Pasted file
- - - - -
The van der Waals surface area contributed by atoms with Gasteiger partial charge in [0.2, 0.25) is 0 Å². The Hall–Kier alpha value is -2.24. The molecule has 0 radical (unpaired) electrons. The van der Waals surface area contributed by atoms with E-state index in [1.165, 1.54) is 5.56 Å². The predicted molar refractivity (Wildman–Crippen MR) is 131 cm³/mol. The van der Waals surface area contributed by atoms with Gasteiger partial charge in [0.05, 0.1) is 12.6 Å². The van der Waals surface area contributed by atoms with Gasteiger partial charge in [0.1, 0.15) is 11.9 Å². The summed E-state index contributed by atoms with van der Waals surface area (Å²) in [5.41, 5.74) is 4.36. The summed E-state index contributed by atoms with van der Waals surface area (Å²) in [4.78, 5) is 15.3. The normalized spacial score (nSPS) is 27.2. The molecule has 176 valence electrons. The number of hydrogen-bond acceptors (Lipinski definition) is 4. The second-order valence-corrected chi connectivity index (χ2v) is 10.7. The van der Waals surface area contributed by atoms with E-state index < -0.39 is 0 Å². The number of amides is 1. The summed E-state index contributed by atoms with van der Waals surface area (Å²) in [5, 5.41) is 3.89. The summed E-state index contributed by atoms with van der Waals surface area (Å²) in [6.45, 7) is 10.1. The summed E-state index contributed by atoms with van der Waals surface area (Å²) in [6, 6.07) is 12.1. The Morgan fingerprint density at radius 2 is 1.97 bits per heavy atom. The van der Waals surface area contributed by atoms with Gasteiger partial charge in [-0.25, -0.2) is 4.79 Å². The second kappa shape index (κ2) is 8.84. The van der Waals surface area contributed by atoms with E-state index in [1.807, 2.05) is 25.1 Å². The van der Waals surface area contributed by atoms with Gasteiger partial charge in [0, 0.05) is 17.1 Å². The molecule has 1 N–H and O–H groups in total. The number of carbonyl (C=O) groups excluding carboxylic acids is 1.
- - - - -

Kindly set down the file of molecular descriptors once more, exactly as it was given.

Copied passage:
The van der Waals surface area contributed by atoms with Gasteiger partial charge in [0.2, 0.25) is 0 Å². The Hall–Kier alpha value is -2.24. The molecule has 0 radical (unpaired) electrons. The van der Waals surface area contributed by atoms with E-state index in [1.165, 1.54) is 5.56 Å². The predicted molar refractivity (Wildman–Crippen MR) is 131 cm³/mol. The van der Waals surface area contributed by atoms with Gasteiger partial charge in [0.05, 0.1) is 12.6 Å². The van der Waals surface area contributed by atoms with Gasteiger partial charge in [0.1, 0.15) is 11.9 Å². The summed E-state index contributed by atoms with van der Waals surface area (Å²) in [5.41, 5.74) is 4.36. The summed E-state index contributed by atoms with van der Waals surface area (Å²) in [4.78, 5) is 15.3. The normalized spacial score (nSPS) is 27.2. The molecule has 176 valence electrons. The number of hydrogen-bond acceptors (Lipinski definition) is 4. The second-order valence-corrected chi connectivity index (χ2v) is 10.7. The van der Waals surface area contributed by atoms with E-state index < -0.39 is 0 Å². The number of amides is 1. The summed E-state index contributed by atoms with van der Waals surface area (Å²) in [5, 5.41) is 3.89. The summed E-state index contributed by atoms with van der Waals surface area (Å²) in [6.45, 7) is 10.1. The summed E-state index contributed by atoms with van der Waals surface area (Å²) in [6, 6.07) is 12.1. The Morgan fingerprint density at radius 2 is 1.97 bits per heavy atom. The van der Waals surface area contributed by atoms with Gasteiger partial charge in [-0.25, -0.2) is 4.79 Å². The second kappa shape index (κ2) is 8.84. The van der Waals surface area contributed by atoms with E-state index in [1.807, 2.05) is 25.1 Å². The van der Waals surface area contributed by atoms with Gasteiger partial charge in [0, 0.05) is 17.1 Å². The molecule has 1 N–H and O–H groups in total. The number of carbonyl (C=O) groups excluding carboxylic acids is 1.